Tag Archives: Tim Hecker

The Best New Ambient on Bandcamp: May 2019

best-ambient-May-1244

A quick browse through the Bandcamp ambient tag will reveal any number of ambient works from composers unified in their artistry through atmosphere, but with wildly differing approaches to how they achieve their goals. From the intimate and warm to the unsettling and tense, ambient is a diverse and endlessly thought-provoking genre. Every month, Ari Delaney will walk through the best recent releases you can find right here on Bandcamp.

In this edition, we’re highlighting albums released from April 15 through  May 15, including albums that take stylistic inspiration from trance and lo-fi rock, and the newest from genre veteran Tim Hecker.

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The Best Albums of 2018: #40 – 21

best of 2018 40-21Let’s be honest for a second: No one clicks on these lists for the introduction. I don’t blame them! This is usually just the place where some routine throat-clearing goes, before we get to the main event. It’s also the place where I confess to the amount of anxiety involved with putting together a list like this—last year, I said, “Right now, there’s probably someone in their bedroom in Buenos Aires, making a record on their computer that is going to end up on next year’s list. So as comprehensive as we’ve tried to make this list, we realize that, even at 100 albums, we’re only scratching the surface of what’s available.” Guess what? That’s still true in 2018. That said, the albums that made the cut, to us, represent the breadth and scope of the many worlds available to discover on Bandcamp, and feel like the best musical summation of the last 12 months. When we make this list, we’re not only trying to assess the year’s best music, we’re also trying to tell the story of 2018, album by album, song by song. As always, being a part of Bandcamp Daily in 2018 was a true joy; we took a look at Extratone, the world’s fastest musical genre, got familiar with the New Face of Death Metal, and spent time with artists like Yugen Blakrok, Suzanne Ciani, and Kamaal Williams. Once again, the world of music is bigger than any one list can possibly contain, so consider this a starting point on the neverending journey to discovering new sounds, new scenes, and new voices. Alright, that’s enough throat-clearing. Let’s get to the list.

—J. Edward Keyes, Editorial Director

Best of 2018 Schedule:
December 10: #100 – 81
December 11: #80 – 61
December 12: #60 – 41
December 13: #40 – 21
December 14: #20 – 1

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Kranky Celebrates 25 Years of Independence—and Patient Listening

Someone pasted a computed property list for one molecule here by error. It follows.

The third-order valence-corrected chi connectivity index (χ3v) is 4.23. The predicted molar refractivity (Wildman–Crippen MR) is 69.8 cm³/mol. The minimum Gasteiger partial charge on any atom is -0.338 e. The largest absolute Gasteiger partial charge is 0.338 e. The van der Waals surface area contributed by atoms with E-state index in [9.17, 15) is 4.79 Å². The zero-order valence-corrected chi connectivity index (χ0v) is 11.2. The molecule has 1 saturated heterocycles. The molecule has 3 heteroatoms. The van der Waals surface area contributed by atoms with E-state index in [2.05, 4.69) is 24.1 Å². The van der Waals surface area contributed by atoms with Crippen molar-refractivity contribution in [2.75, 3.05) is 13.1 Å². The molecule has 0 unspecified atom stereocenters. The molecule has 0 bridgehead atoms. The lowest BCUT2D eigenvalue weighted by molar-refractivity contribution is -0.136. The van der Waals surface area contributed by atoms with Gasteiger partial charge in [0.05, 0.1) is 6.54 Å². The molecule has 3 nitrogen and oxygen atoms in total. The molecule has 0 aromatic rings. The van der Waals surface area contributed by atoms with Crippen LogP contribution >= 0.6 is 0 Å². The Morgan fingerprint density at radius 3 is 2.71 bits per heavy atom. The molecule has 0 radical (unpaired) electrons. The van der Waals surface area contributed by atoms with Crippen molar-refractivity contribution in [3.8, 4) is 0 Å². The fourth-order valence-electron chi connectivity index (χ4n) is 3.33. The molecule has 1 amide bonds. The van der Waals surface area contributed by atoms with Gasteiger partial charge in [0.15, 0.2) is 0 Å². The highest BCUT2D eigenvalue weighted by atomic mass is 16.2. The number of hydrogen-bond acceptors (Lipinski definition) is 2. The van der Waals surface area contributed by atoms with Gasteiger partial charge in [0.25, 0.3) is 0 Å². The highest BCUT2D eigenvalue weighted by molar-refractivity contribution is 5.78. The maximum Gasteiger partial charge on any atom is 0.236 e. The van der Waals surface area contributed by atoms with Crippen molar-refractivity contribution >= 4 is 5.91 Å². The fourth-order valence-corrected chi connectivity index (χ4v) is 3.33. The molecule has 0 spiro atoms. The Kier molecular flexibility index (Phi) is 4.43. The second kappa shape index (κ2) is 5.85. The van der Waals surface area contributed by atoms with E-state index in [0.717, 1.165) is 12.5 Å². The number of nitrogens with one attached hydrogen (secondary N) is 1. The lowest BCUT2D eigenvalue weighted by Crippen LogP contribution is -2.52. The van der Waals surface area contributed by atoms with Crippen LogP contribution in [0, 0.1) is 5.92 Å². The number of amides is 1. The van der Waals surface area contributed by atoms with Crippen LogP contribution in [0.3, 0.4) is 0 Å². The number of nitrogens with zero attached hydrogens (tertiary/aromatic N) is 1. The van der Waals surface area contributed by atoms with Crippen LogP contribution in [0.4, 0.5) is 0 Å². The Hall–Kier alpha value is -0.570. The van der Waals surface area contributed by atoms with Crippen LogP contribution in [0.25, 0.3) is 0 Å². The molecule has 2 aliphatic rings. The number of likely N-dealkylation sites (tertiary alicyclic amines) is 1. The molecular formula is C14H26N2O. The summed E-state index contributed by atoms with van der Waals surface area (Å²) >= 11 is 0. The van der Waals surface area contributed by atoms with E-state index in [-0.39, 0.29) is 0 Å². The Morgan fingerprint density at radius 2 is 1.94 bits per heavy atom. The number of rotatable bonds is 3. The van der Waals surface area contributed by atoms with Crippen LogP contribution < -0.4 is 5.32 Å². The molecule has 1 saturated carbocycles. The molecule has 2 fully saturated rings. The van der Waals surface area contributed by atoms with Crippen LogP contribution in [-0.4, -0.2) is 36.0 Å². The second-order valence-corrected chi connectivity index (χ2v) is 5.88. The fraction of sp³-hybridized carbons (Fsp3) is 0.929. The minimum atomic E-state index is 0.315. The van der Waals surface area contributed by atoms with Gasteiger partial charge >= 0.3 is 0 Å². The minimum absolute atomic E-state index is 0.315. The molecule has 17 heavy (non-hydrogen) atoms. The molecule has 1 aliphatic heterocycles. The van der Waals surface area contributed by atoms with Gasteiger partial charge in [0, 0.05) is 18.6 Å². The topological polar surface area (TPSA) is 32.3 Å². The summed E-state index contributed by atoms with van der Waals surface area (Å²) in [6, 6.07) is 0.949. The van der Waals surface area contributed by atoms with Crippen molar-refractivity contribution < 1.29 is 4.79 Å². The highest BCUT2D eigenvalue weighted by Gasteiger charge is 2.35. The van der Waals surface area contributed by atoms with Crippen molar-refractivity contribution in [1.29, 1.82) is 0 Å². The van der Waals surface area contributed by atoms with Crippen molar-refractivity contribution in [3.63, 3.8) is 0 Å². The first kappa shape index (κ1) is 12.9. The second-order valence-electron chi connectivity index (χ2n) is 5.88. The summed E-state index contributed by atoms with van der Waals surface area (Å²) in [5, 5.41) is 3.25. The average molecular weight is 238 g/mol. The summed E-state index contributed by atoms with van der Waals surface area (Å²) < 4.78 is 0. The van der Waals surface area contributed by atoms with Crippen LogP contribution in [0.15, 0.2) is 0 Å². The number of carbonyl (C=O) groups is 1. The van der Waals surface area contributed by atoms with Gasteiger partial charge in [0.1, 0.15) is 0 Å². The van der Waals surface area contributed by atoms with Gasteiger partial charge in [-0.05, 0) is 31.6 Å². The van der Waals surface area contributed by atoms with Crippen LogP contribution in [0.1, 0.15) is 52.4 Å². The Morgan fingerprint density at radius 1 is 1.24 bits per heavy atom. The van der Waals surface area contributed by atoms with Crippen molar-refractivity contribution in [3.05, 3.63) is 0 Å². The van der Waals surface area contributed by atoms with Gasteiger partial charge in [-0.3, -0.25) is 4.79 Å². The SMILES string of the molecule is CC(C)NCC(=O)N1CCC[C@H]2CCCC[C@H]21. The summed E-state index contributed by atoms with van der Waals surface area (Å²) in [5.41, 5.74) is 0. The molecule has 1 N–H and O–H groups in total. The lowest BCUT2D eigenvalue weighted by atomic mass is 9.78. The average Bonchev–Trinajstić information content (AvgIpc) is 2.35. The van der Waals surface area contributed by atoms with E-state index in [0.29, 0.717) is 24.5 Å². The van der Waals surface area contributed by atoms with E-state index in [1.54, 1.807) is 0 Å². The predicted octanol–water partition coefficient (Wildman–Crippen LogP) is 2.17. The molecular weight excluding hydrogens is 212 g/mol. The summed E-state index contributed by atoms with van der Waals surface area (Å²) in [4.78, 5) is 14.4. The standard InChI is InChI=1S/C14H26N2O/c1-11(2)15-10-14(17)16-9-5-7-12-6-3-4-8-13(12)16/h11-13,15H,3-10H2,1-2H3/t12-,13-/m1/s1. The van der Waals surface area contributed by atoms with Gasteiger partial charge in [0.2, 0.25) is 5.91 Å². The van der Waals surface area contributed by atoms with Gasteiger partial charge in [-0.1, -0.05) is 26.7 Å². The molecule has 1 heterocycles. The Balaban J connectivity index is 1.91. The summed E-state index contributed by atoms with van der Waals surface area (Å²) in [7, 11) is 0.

Kranky

What does it take for an independent record label to survive for a quarter-century? Joel Leoschke, the co-founder of independent stalwart Kranky, has the answer. “Well, a lot of work, of course,” he observes, “but also stubbornness, and a refusal to be sidelined or distracted from the core job of disseminating and promoting sounds we feel deserve wider attention.”

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Album of the Day: Various Artists, “Timber Remixed”

Michael Gordon’s 2011 recording Timber was a transfixing masterwork played on unusual instruments: six wooden 2x4s—the kind you’d buy at a lumber store—each cut to different lengths in order to summon different pitches. For Timber Remixed, the means of music-making have been expanded greatly, thanks to the range of remixers, but the woody simplicity is never lost.

Icelandic composer Jóhann Jóhannsson (the man recently tapped to score the forthcoming Blade Runner 2) opens with a meditative take featuring the reverb-intensive sounds of the planks (which are amplified) mixed with a warmly seething organ that asserts itself but never gets in the way. Ambient maestro Tim Hecker turns in a highly detailed mix that hones in on each of the many manic mallet strikes, and spins them around to create broadened soundscape. The remix by Fennesz introduces some of his dreamy, disruptive digital fizz, while Oneohtrix Point Never adds elements of piano, strings, and insectoid electronics.

The stylistic range is more varied than might be expected, from rhythmic noise (via Greg Saunier, drummer of the art-prog band Deerhoof) to delay-effect fantasias (Ian Williams of Battles) to an appealingly inappropriate piece featuring acoustic guitar (the rarely-not-eccentric Squarepusher). From a piece of music made to explore the surprising resonant qualities of wood, many branches grow.

Andy Battaglia